The Total Solutions PartnerVanity or Value Proposition?
BY KAREN MOORE-WATTS, DEK International
The term “total cost of ownership” (TCO) has reached the point where it is a default catch-phrase for many business people. Over-use has robbed much of its meaning but, when analyzed correctly, it remains a valuable tool to help prioritize business decisions. The promise of savings in TCO has driven much of the progress towards modern, ultra-flat value chains. Surely, no further flattening remains to be done. A closer focus on the individual factors that make up TCO may help us, moving forward, to find new ways of addressing key aspects such as quality, speed of delivery, and customer value.
Currently, many vendors offer so-called “total solutions” to their customers’ needs. Analyzing individual elements of a true total solution provides a way of looking inside TCO, by highlighting cost aspects involved in acquiring expertise, problem solving, custom-optimization, and future-proofing. With regard to cost of acquisition; it is hardly stunning business acumen to understand that time and money invested in learning about a particular technology or set of tools are costs that must be recouped if the project as a whole is to be profitable. For the customer, buying-in a total solution to particularly difficult or specialized challenges should bypass most or all of these acquisition costs, as they can make up a significant part of TCO. Companies selling a total solutions approach know this, but how many of them are addressing those other aspects of the total solution and applying the principle in its broadest and most effective sense? The total solution, in fact, extends well beyond the main deliverable, and delivers value throughout service and support, custom development, and future innovations and partnerships. Without taking proper account of all these elements, the total solutions approach is in danger of becoming yet another catch phrase.
High-tech businesses need to work harder than most to put this into practice. It is easy to focus on solving the technological challenges and call the result a total solution. But what if the customer has slightly different requirements compared to the majority? A true total solution must be able to respond. And how can the customer adapt to the sheer pace of change in our industries, implementing ongoing improvements or enhancements to raise quality, increase capabilities, and reduce costs? Again, the total solution must provide answers.
To be a total solutions partner, a company must have several key elements in place. Proven technological foundations are a pre-requisite. These must be inherently flexible and scalable to support adaptation and enhancement going forward. Our company, for example, benefits from a history of meeting rapidly increasing demands from the SMT community, and has developed solutions enabling multi-purposing of platforms to host processes at wafer, substrate, encapsulant and board levels, as well as a variety of applications outside the electronics arena.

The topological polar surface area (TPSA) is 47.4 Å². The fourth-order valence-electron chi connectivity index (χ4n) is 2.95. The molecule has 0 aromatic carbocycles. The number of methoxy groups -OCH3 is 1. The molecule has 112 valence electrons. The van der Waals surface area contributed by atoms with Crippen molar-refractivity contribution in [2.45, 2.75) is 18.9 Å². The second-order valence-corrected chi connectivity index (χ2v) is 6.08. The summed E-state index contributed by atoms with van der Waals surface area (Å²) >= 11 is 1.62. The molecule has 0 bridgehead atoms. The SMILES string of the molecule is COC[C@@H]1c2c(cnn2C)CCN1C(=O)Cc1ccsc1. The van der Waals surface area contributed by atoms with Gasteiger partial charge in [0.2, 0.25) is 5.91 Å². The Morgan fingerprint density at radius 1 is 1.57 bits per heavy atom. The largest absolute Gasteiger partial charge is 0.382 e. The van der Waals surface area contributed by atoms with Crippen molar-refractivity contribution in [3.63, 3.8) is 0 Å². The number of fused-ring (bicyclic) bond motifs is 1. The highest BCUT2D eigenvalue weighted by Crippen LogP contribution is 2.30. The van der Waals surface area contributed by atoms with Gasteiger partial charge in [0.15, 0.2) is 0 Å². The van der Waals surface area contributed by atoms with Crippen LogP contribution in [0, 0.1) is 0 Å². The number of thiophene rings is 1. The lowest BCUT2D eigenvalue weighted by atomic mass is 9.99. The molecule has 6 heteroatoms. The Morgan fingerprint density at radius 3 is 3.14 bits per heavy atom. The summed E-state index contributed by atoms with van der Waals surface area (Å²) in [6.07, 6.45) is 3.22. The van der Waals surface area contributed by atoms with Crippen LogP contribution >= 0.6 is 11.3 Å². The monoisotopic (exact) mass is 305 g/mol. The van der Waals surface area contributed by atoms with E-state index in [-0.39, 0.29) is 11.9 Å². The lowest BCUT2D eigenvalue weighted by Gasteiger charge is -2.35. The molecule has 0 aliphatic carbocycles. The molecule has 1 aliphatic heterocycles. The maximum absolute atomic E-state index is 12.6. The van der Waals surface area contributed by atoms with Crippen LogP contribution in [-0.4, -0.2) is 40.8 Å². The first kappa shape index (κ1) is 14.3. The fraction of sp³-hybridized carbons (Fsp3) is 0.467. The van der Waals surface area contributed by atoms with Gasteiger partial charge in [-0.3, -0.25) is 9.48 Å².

There is clearly a requirement for knowledge beyond the basic equipment or service being offered. Customers need and expect reliable assistance to get applications and processes up and running quickly, and to maintain them continuously. They also expect effective tools and techniques to set performance benchmarks and achieve improvements. In addition, total solutions providers must work to acquire knowledge of the demands coming from their customers’ own markets. This kind of knowledge has proved invaluable for addressing diverse and growing markets.
Further into the total solutions partnership, the customer needs higher levels of support to achieve more ambitious goals. As users and operators gain familiarity and seek to address more advanced challenges, there must be people, products, and solutions in place to meet those demands. The total solutions provider should strive to be at least one generation ahead of their customer base.
Finally, maintaining an up-to-date understanding of how customers’ markets are developing is essential to anticipate future needs and be able to deliver evolutionary products and services at the right time and a competitive price.
Having said all this, it is surprising how few companies actually understand what is involved in delivering a true total solutions service. Customers really do need to expect more, and ask potential suppliers how they will deliver on every one of these elements. Never has the need for the total solutions approach been more valuable or fundamentally necessary, to answer the specialized challenges that lie ahead for high-tech businesses. On the other hand, the consequences for customers who choose to engage with a less-than-total solution are becoming increasingly severe. AP
KAREN MOORE-WATTS, global marcom director, may be contacted at DEK International, Granby Industrial Estate Weymouth, Dorset DT4 9TH UK; +44/ 1305 760760; e-mail: email@example.com.